One thing I found very interesting about the mech and the game’s engine was how Pyotr was emphasizing the physicality of the mech, and how he wanted it to feel like the weight of the machine mattered. I asked if he could elaborate on what he meant by that?

PR: Yeah, so I mean, part of it is that I don’t know how to animate, I absolutely suck at animating, and I haven’t felt like learning it. So when I started learning it in Blender, I was like, “Okay, I guess I’m just going to write my own procedural animation system, and just apply it because programming is easier than Blender” and that has led me to different gameplay mechanics where you can interact with the environment, pull things around, push things around, the player can use the right analog stick to precisely tune what angle the lever they’re holding is at. So I can use that for puzzles and stuff. And it kind of fits the theme of like, your body not being made for this environment and the awkwardness of having to rely on this giant mechanical suit so you can survive and breathe. So I feel like all those things fit together. it’s all supposed to be kind of awkward feeling. It’s like your body is definitely out of place.

As a follow up I asked if he could tell us what the ratio of procedural animations vs key-framed animations used in the game?

PR: I mean, the nice thing about the procedural animations and stuff, there’s not really a number. I mean, right now, the main categories you could put them in are like, the walking, the aiming and interacting. The interacting is pretty wide, you have levers and stuff, you have doors, you know, drawbridges, you have a wheel you have to turn to open something, that kind of thing. There’s a bunch of interactions, I mean, I’m just adding whatever is necessary to make interactions. Yeah, I basically just look at cool sci-fi interactions that could happen or like some kind of weird operation that the player could be facilitating. And I think, like, “what’s the order or the steps necessary for this robot to awkwardly fumble into place to get this to work?” and i’m trying to make that an expedited process right now… There’s currently no Key-frames whatsoever in the game.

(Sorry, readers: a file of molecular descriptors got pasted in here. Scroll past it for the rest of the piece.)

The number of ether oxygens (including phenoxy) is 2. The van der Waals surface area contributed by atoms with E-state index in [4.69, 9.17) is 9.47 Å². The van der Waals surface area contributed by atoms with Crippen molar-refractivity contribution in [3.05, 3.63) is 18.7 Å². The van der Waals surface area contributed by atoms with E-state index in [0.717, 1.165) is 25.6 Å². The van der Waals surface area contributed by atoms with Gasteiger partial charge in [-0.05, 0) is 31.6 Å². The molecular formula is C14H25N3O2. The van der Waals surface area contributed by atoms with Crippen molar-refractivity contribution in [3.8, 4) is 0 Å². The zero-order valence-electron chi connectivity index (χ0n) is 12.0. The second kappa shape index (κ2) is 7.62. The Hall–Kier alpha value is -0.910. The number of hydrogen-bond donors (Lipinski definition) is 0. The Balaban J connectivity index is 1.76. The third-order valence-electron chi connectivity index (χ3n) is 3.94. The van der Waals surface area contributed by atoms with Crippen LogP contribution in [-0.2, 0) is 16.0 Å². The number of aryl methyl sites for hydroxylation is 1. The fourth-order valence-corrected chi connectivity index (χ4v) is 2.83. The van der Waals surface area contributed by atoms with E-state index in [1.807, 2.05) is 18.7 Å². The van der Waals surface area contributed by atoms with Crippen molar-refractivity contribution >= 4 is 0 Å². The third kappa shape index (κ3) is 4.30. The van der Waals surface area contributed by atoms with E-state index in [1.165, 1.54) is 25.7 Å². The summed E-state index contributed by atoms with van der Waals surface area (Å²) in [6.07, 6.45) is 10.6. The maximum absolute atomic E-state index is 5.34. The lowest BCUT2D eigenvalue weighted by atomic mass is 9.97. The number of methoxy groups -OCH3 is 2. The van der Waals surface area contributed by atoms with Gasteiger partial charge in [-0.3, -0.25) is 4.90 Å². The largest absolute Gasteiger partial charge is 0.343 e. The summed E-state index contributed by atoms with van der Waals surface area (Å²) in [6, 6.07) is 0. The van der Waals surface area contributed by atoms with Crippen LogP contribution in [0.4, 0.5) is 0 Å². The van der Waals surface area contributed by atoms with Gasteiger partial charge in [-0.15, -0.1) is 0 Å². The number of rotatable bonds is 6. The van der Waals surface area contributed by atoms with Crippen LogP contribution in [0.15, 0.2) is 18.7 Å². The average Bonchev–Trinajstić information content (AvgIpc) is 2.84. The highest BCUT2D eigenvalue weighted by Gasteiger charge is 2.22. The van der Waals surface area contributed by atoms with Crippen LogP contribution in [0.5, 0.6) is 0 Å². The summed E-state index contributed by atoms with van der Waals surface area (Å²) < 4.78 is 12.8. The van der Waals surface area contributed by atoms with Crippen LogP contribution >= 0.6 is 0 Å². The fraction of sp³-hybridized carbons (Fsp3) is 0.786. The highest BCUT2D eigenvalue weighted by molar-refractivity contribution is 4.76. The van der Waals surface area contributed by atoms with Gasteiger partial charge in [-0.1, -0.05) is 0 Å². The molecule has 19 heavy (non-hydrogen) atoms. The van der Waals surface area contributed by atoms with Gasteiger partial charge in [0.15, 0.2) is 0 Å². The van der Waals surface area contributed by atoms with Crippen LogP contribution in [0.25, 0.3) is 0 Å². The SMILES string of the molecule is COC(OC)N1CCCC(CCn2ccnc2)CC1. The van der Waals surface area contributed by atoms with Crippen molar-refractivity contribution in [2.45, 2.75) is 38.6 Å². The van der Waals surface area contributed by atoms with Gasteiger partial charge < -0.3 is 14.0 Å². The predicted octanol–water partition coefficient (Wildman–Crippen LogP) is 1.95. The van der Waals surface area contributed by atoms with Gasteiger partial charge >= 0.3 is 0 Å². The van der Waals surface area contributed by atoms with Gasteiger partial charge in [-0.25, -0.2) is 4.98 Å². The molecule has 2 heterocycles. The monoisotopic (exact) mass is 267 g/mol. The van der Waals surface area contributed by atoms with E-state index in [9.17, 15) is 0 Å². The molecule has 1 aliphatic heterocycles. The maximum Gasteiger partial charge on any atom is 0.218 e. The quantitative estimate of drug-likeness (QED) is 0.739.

Staying on the topic of the procedural animations, I asked if the recoil of weapon fire was taken into consideration, or if it was something that the player would have to manage on top of the other threats and concerns in Ares Breathes?

PR: The aiming is like computer assistance, rather than the player having to aim at something specifically, you kind of target different parts of the enemy’s bodies. I suppose that particular animation is more like a cooldown than it is a gameplay system that the player has to deal with. It’s more like, I guess if you’ve played like Parasite Eve, it’s more in in that vein where you separate the body parts of the enemy, use the right analog stick to select the upper part or the limbs or whatever, choose which parts to disable in which order so that you can most efficiently avoid taking damage from the enemies.

While we were talking about combat, I wanted to ask if this title would feature combat as typically seen in classic survival horror games, in the sense that you will frequently encounter enemies or foes of some kind, and you can make the choice to interact with them, or was it more of something on the backburner to the navigation and environmental puzzles?